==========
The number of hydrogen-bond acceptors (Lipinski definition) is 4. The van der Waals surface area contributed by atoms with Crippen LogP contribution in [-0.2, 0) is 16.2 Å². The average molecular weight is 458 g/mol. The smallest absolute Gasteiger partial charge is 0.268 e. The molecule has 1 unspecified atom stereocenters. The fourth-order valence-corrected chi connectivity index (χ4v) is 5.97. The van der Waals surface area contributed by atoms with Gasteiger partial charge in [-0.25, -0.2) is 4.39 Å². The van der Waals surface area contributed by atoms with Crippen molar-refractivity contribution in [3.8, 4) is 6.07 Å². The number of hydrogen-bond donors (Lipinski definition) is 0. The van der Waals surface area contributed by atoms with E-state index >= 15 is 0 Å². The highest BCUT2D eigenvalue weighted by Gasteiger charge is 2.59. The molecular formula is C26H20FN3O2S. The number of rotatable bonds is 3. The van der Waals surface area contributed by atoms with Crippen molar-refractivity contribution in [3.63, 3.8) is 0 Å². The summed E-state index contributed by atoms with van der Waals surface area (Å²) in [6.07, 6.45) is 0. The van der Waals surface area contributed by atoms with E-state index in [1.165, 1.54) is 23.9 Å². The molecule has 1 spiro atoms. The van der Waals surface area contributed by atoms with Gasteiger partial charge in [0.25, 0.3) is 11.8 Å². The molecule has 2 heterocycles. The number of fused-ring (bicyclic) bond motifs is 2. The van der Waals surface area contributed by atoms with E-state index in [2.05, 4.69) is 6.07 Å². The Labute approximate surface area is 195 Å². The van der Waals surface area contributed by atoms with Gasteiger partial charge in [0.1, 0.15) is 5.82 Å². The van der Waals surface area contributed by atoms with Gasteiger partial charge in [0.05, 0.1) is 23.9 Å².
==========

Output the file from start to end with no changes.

The number of hydrogen-bond acceptors (Lipinski definition) is 4. The van der Waals surface area contributed by atoms with Crippen LogP contribution in [-0.2, 0) is 16.2 Å². The average molecular weight is 458 g/mol. The smallest absolute Gasteiger partial charge is 0.268 e. The molecule has 1 unspecified atom stereocenters. The fourth-order valence-corrected chi connectivity index (χ4v) is 5.97. The van der Waals surface area contributed by atoms with Gasteiger partial charge in [-0.25, -0.2) is 4.39 Å². The van der Waals surface area contributed by atoms with Crippen molar-refractivity contribution in [3.8, 4) is 6.07 Å². The number of hydrogen-bond donors (Lipinski definition) is 0. The van der Waals surface area contributed by atoms with E-state index >= 15 is 0 Å². The highest BCUT2D eigenvalue weighted by Gasteiger charge is 2.59. The molecular formula is C26H20FN3O2S. The number of rotatable bonds is 3. The van der Waals surface area contributed by atoms with Crippen molar-refractivity contribution in [3.63, 3.8) is 0 Å². The summed E-state index contributed by atoms with van der Waals surface area (Å²) in [6.07, 6.45) is 0. The van der Waals surface area contributed by atoms with E-state index in [1.165, 1.54) is 23.9 Å². The molecule has 1 spiro atoms. The van der Waals surface area contributed by atoms with Gasteiger partial charge in [0.25, 0.3) is 11.8 Å². The molecule has 2 heterocycles. The number of fused-ring (bicyclic) bond motifs is 2. The van der Waals surface area contributed by atoms with E-state index in [2.05, 4.69) is 6.07 Å². The Labute approximate surface area is 195 Å². The van der Waals surface area contributed by atoms with Gasteiger partial charge in [0.1, 0.15) is 5.82 Å². The van der Waals surface area contributed by atoms with Gasteiger partial charge in [0.05, 0.1) is 23.9 Å².